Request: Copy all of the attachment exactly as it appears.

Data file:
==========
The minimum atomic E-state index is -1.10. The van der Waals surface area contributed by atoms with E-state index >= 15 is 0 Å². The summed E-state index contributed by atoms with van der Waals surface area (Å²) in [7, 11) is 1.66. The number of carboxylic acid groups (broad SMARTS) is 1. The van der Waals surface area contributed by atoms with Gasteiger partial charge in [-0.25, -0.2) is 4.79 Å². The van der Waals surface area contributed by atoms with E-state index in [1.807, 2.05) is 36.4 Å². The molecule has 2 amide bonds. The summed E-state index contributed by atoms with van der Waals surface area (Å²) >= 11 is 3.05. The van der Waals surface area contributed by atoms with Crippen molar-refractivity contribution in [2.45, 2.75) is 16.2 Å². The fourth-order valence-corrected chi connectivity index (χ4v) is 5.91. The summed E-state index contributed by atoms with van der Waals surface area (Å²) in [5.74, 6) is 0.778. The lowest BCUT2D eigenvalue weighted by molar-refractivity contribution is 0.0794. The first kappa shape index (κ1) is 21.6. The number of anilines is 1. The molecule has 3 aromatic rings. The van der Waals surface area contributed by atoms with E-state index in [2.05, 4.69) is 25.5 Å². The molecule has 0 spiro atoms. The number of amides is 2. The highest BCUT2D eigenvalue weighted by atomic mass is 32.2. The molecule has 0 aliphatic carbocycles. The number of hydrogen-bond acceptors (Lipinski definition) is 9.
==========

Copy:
The minimum atomic E-state index is -1.10. The van der Waals surface area contributed by atoms with E-state index >= 15 is 0 Å². The summed E-state index contributed by atoms with van der Waals surface area (Å²) in [7, 11) is 1.66. The number of carboxylic acid groups (broad SMARTS) is 1. The van der Waals surface area contributed by atoms with Gasteiger partial charge in [-0.25, -0.2) is 4.79 Å². The van der Waals surface area contributed by atoms with E-state index in [1.807, 2.05) is 36.4 Å². The molecule has 2 amide bonds. The summed E-state index contributed by atoms with van der Waals surface area (Å²) >= 11 is 3.05. The van der Waals surface area contributed by atoms with Crippen molar-refractivity contribution in [2.45, 2.75) is 16.2 Å². The fourth-order valence-corrected chi connectivity index (χ4v) is 5.91. The summed E-state index contributed by atoms with van der Waals surface area (Å²) in [5.74, 6) is 0.778. The lowest BCUT2D eigenvalue weighted by molar-refractivity contribution is 0.0794. The first kappa shape index (κ1) is 21.6. The number of anilines is 1. The molecule has 3 aromatic rings. The van der Waals surface area contributed by atoms with E-state index in [2.05, 4.69) is 25.5 Å². The molecule has 0 spiro atoms. The number of amides is 2. The highest BCUT2D eigenvalue weighted by atomic mass is 32.2. The molecule has 0 aliphatic carbocycles. The number of hydrogen-bond acceptors (Lipinski definition) is 9.